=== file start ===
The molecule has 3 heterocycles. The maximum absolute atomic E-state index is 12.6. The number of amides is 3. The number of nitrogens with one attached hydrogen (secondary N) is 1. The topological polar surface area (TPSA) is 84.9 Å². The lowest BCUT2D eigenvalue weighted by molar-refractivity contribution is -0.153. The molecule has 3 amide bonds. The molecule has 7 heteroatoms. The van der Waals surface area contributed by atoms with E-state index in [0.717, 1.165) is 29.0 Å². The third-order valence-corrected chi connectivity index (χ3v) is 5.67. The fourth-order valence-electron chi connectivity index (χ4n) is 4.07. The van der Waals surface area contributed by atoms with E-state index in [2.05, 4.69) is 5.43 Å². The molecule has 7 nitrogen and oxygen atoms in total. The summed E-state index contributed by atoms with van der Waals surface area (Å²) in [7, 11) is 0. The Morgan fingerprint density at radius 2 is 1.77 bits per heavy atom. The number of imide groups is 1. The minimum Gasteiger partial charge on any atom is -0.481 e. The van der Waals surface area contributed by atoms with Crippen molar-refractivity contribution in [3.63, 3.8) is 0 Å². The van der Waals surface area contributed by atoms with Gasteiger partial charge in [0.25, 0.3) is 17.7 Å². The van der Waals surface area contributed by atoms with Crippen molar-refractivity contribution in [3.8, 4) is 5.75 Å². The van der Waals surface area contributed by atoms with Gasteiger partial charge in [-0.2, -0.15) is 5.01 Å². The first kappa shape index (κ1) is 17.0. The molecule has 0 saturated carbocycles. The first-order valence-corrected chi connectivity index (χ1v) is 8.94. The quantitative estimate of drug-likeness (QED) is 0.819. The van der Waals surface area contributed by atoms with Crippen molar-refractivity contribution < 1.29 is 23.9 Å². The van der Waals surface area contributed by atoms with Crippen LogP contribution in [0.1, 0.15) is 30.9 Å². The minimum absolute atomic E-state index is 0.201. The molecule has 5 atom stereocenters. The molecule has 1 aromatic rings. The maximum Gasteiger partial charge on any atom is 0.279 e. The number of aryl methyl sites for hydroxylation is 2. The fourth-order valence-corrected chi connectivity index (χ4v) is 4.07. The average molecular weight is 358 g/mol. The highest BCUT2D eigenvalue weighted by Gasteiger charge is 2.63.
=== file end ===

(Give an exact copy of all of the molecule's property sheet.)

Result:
The molecule has 3 heterocycles. The maximum absolute atomic E-state index is 12.6. The number of amides is 3. The number of nitrogens with one attached hydrogen (secondary N) is 1. The topological polar surface area (TPSA) is 84.9 Å². The lowest BCUT2D eigenvalue weighted by molar-refractivity contribution is -0.153. The molecule has 3 amide bonds. The molecule has 7 heteroatoms. The van der Waals surface area contributed by atoms with E-state index in [0.717, 1.165) is 29.0 Å². The third-order valence-corrected chi connectivity index (χ3v) is 5.67. The fourth-order valence-electron chi connectivity index (χ4n) is 4.07. The van der Waals surface area contributed by atoms with E-state index in [2.05, 4.69) is 5.43 Å². The molecule has 7 nitrogen and oxygen atoms in total. The summed E-state index contributed by atoms with van der Waals surface area (Å²) in [7, 11) is 0. The Morgan fingerprint density at radius 2 is 1.77 bits per heavy atom. The number of imide groups is 1. The minimum Gasteiger partial charge on any atom is -0.481 e. The van der Waals surface area contributed by atoms with Crippen molar-refractivity contribution in [3.63, 3.8) is 0 Å². The van der Waals surface area contributed by atoms with Gasteiger partial charge in [0.25, 0.3) is 17.7 Å². The van der Waals surface area contributed by atoms with Crippen molar-refractivity contribution in [3.8, 4) is 5.75 Å². The van der Waals surface area contributed by atoms with Gasteiger partial charge in [-0.2, -0.15) is 5.01 Å². The first kappa shape index (κ1) is 17.0. The molecule has 0 saturated carbocycles. The first-order valence-corrected chi connectivity index (χ1v) is 8.94. The quantitative estimate of drug-likeness (QED) is 0.819. The van der Waals surface area contributed by atoms with Crippen molar-refractivity contribution < 1.29 is 23.9 Å². The van der Waals surface area contributed by atoms with Crippen LogP contribution in [0.1, 0.15) is 30.9 Å². The minimum absolute atomic E-state index is 0.201. The molecule has 5 atom stereocenters. The molecule has 1 aromatic rings. The maximum Gasteiger partial charge on any atom is 0.279 e. The number of aryl methyl sites for hydroxylation is 2. The fourth-order valence-corrected chi connectivity index (χ4v) is 4.07. The average molecular weight is 358 g/mol. The highest BCUT2D eigenvalue weighted by Gasteiger charge is 2.63.